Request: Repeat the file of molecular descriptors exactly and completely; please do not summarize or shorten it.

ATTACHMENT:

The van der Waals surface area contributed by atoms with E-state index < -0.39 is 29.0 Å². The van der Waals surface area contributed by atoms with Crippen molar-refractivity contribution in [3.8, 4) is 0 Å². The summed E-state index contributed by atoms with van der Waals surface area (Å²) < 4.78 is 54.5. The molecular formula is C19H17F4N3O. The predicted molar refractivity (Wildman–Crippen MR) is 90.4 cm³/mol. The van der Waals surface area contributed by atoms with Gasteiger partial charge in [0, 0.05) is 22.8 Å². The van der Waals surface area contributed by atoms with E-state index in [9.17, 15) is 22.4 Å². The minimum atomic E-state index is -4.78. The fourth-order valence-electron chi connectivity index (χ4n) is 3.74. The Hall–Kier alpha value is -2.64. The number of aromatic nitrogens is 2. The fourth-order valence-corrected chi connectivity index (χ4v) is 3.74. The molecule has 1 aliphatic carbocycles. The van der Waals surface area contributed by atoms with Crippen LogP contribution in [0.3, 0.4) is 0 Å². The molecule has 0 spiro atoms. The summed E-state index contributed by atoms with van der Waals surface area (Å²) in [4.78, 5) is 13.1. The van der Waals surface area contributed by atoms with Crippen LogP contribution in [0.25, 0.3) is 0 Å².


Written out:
The van der Waals surface area contributed by atoms with E-state index < -0.39 is 29.0 Å². The van der Waals surface area contributed by atoms with Crippen molar-refractivity contribution in [3.8, 4) is 0 Å². The summed E-state index contributed by atoms with van der Waals surface area (Å²) < 4.78 is 54.5. The molecular formula is C19H17F4N3O. The predicted molar refractivity (Wildman–Crippen MR) is 90.4 cm³/mol. The van der Waals surface area contributed by atoms with Gasteiger partial charge in [0, 0.05) is 22.8 Å². The van der Waals surface area contributed by atoms with E-state index in [9.17, 15) is 22.4 Å². The minimum atomic E-state index is -4.78. The fourth-order valence-electron chi connectivity index (χ4n) is 3.74. The Hall–Kier alpha value is -2.64. The number of aromatic nitrogens is 2. The fourth-order valence-corrected chi connectivity index (χ4v) is 3.74. The molecule has 1 aliphatic carbocycles. The van der Waals surface area contributed by atoms with Crippen LogP contribution in [0.3, 0.4) is 0 Å². The molecule has 0 spiro atoms. The summed E-state index contributed by atoms with van der Waals surface area (Å²) in [4.78, 5) is 13.1. The van der Waals surface area contributed by atoms with Crippen LogP contribution in [0.25, 0.3) is 0 Å².